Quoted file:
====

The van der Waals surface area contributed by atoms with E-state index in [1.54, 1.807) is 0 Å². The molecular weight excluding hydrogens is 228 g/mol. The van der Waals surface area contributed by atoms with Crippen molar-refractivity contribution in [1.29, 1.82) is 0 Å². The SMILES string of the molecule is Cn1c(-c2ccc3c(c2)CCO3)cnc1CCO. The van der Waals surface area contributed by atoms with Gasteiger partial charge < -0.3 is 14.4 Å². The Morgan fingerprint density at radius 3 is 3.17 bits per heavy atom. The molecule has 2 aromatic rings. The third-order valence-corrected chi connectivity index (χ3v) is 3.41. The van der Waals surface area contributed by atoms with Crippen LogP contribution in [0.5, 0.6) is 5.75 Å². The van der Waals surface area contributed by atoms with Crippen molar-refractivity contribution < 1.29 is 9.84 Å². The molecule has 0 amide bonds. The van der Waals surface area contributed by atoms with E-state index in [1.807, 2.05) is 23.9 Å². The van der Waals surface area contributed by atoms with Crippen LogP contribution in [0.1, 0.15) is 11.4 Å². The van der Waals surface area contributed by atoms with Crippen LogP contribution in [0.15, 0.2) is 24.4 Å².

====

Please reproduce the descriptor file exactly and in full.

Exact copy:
The van der Waals surface area contributed by atoms with E-state index in [1.54, 1.807) is 0 Å². The molecular weight excluding hydrogens is 228 g/mol. The van der Waals surface area contributed by atoms with Crippen molar-refractivity contribution in [1.29, 1.82) is 0 Å². The SMILES string of the molecule is Cn1c(-c2ccc3c(c2)CCO3)cnc1CCO. The van der Waals surface area contributed by atoms with Gasteiger partial charge < -0.3 is 14.4 Å². The Morgan fingerprint density at radius 3 is 3.17 bits per heavy atom. The molecule has 2 aromatic rings. The third-order valence-corrected chi connectivity index (χ3v) is 3.41. The van der Waals surface area contributed by atoms with Crippen LogP contribution in [0.5, 0.6) is 5.75 Å². The van der Waals surface area contributed by atoms with Crippen molar-refractivity contribution < 1.29 is 9.84 Å². The molecule has 0 amide bonds. The van der Waals surface area contributed by atoms with E-state index in [1.807, 2.05) is 23.9 Å². The van der Waals surface area contributed by atoms with Crippen LogP contribution in [0.1, 0.15) is 11.4 Å². The van der Waals surface area contributed by atoms with Crippen LogP contribution in [0.15, 0.2) is 24.4 Å².